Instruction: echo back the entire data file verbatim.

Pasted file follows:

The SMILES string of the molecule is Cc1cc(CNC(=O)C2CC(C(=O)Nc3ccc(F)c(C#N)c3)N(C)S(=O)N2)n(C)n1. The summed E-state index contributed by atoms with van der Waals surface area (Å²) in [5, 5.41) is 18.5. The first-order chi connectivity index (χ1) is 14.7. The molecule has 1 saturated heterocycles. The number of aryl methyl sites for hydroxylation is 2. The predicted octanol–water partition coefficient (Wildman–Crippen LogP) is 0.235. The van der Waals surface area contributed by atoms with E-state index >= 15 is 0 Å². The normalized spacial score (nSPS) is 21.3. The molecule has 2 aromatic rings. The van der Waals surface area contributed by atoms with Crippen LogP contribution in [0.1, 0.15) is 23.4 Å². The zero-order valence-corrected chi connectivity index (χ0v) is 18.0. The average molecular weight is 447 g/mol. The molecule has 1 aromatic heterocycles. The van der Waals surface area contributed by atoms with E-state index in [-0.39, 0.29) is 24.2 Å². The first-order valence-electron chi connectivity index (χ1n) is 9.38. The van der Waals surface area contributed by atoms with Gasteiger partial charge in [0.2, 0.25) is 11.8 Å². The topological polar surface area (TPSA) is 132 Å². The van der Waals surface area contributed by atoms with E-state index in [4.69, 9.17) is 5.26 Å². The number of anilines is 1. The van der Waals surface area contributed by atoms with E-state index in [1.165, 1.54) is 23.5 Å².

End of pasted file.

The SMILES string of the molecule is Cc1cc(CNC(=O)C2CC(C(=O)Nc3ccc(F)c(C#N)c3)N(C)S(=O)N2)n(C)n1. The summed E-state index contributed by atoms with van der Waals surface area (Å²) in [5, 5.41) is 18.5. The first-order chi connectivity index (χ1) is 14.7. The molecule has 1 saturated heterocycles. The number of aryl methyl sites for hydroxylation is 2. The predicted octanol–water partition coefficient (Wildman–Crippen LogP) is 0.235. The van der Waals surface area contributed by atoms with E-state index >= 15 is 0 Å². The normalized spacial score (nSPS) is 21.3. The molecule has 2 aromatic rings. The van der Waals surface area contributed by atoms with Crippen LogP contribution in [0.1, 0.15) is 23.4 Å². The zero-order valence-corrected chi connectivity index (χ0v) is 18.0. The average molecular weight is 447 g/mol. The molecule has 1 aromatic heterocycles. The van der Waals surface area contributed by atoms with E-state index in [-0.39, 0.29) is 24.2 Å². The first-order valence-electron chi connectivity index (χ1n) is 9.38. The van der Waals surface area contributed by atoms with Gasteiger partial charge in [0.2, 0.25) is 11.8 Å². The topological polar surface area (TPSA) is 132 Å². The van der Waals surface area contributed by atoms with E-state index in [4.69, 9.17) is 5.26 Å². The number of anilines is 1. The van der Waals surface area contributed by atoms with E-state index in [1.165, 1.54) is 23.5 Å².